A cruise ship passenger photographs the Radiance of the Seas in Juneau’s downtown harbor on Tuesday, August 29, 2017. (Michael Penn | Juneau Empire File)

A cruise ship passenger photographs the Radiance of the Seas in Juneau’s downtown harbor on Tuesday, August 29, 2017. (Michael Penn | Juneau Empire File)

Judge makes ruling on cruise ship lawsuit against city

Decision could have national implications

The lawsuit between the cruise industry and the city appears to be coming to an end, though there are still questions as to the specifics of a long-awaited ruling that came Thursday.

U.S. District Court Judge H. Russel Holland issued his decision Thursday, mostly favoring the Cruise Lines International Association’s (CLIA) Alaska affiliate in its case against the City and Borough of Juneau. The case was to determine how exactly cities can spend the money they collect from marine passenger fees and port development fees, also known as head taxes, which are fees collected from each cruise ship passenger.

Holland ruled that it’s constitutional for a city to collect these fees, which CBJ City Manager Rorie Watt said was good news to them. Holland also ruled that municipalities can only spend the revenue from those fees on “endeavors that facilitate the marine operations of plaintiffs’ members’ vessels.” In other words, the money can be used to benefit the cruise ships, not the cruise passengers or the general public.

“Passenger benefits are not relevant,” Holland wrote in his 35-page decision. “The proper question as to each category of expenditure by (the CBJ) is: Does the expenditure provide a service to a vessel? If the answer is yes, the expenditure is constitutional. If the answer is no, the expenditure is unconstitutional under the Tonnage Clause.”

In essence, the Tonnage Clause of the U.S. Constitution prohibits the states from charging for a vessel’s cargo without providing a service to the boat, as CLIA’s attorney Jonathan Benner explained in oral arguments in September. Benner still hadn’t been able to fully digest everything in the decision when reached for comment Thursday, but said he was “very pleased” with Holland’s decision.

Watt said CBJ staff members have been carefully examining the wording of the decision to try and figure out what exactly constitutes a service to a vessel. In his ruling, Holland listed a few examples of what’s constitutional and what isn’t. Maintenance costs for a gangway that benefits passengers getting on and off the cruise ship is fine, he said, because it benefits the boat as well as the passengers. Salary for crossing guards and maintenance costs for sidewalks, he wrote, are not constitutional because there’s no benefit to the ship itself.

Still, Watt said, the ruling doesn’t include an ironclad definition on what it means to benefit a vessel.

“Given that the cruise ship’s whole point of existence is to move around people on vacation,” Watt said, “I think that’s the question. What is the service to a vessel when the vessel’s whole point of existence is to take people on vacation?”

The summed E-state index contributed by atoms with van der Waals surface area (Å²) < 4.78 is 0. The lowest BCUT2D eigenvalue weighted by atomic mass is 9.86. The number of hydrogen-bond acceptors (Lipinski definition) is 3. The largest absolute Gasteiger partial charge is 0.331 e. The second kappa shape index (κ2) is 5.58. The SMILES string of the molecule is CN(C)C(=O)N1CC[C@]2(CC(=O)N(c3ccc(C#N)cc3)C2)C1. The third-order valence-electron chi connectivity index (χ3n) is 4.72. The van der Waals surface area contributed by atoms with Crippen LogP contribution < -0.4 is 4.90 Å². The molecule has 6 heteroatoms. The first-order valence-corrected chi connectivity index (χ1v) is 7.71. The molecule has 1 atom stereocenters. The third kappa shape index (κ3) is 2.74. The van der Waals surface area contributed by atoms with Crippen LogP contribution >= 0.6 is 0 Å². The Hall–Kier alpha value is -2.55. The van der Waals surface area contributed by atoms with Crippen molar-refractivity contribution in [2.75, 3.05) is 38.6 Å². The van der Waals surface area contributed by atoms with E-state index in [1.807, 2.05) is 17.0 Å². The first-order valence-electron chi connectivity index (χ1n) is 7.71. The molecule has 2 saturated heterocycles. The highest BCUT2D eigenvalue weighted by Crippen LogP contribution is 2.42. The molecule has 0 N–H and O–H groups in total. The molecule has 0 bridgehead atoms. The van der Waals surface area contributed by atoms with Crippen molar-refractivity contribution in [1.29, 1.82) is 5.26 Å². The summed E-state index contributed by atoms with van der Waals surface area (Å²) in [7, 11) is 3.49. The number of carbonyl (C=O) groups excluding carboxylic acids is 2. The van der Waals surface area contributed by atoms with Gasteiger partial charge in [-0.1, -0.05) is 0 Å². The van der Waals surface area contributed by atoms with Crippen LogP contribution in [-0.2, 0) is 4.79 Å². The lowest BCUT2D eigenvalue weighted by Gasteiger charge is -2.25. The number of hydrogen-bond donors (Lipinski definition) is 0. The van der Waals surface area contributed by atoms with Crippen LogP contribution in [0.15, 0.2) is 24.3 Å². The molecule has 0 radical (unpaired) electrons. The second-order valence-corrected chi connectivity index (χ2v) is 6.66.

The decision sets a precedent for more than just Juneau and Alaska, Benner pointed out, as this is a constitutional argument and can be applied to municipalities all around the country. Holland acknowledged in his ruling that “the case is ripe for declarations of law.”

“The general principle is that fees cannot be used as a kind of revenue stream to finance things away from the vessel itself but may have some incidental benefit to passengers,” Benner said, “or are primarily the kinds of things that, if it were Jamestown, New York or some internal city, would be paid for out of general municipal revenues.”

CBJ officials and attorney Bob Blasco (representing the city) have argued that the city has used funds to serve cruise passengers. Blasco stated during oral arguments in September that he wanted CLIA officials to be more specific about the ways they thought the CBJ had misused passenger fees.

In the original complaint in 2016, CLIA pointed to the construction of an artificial island for Juneau’s whale statue as an example of a violation, asserting that it was too far away from the cruise docks to serve the passengers. As time has gone on, the statue has become less and less of a focus in the case.

CLIA’s lawsuit isn’t seeking to make the CBJ pay, but Benner and CLIA President John Binkley have said previously that they’re just looking for a clarification in the law.

Benner said he’s not sure what the next steps will be, saying it depends on if the CBJ wants to file an appeal. From reading Holland’s decision, Benner said he believes the decision is meant to be a final ruling in the case.

“We think (Holland) has resolved the key issue,” Benner said.

• Contact reporter Alex McCarthy at 523-2271 or amccarthy@juneauempire.com. Follow him on Twitter at @akmccarthy.

President of CLIA Alaska John Binkley (left) and former Juneau Mayor Ken Koelsch talk as Juneau residents tour the Norwegian Bliss after Plaque Presentations on Tuesday, June 12, 2018. (Michael Penn | Juneau Empire File)

President of CLIA Alaska John Binkley (left) and former Juneau Mayor Ken Koelsch talk as Juneau residents tour the Norwegian Bliss after Plaque Presentations on Tuesday, June 12, 2018. (Michael Penn | Juneau Empire File)

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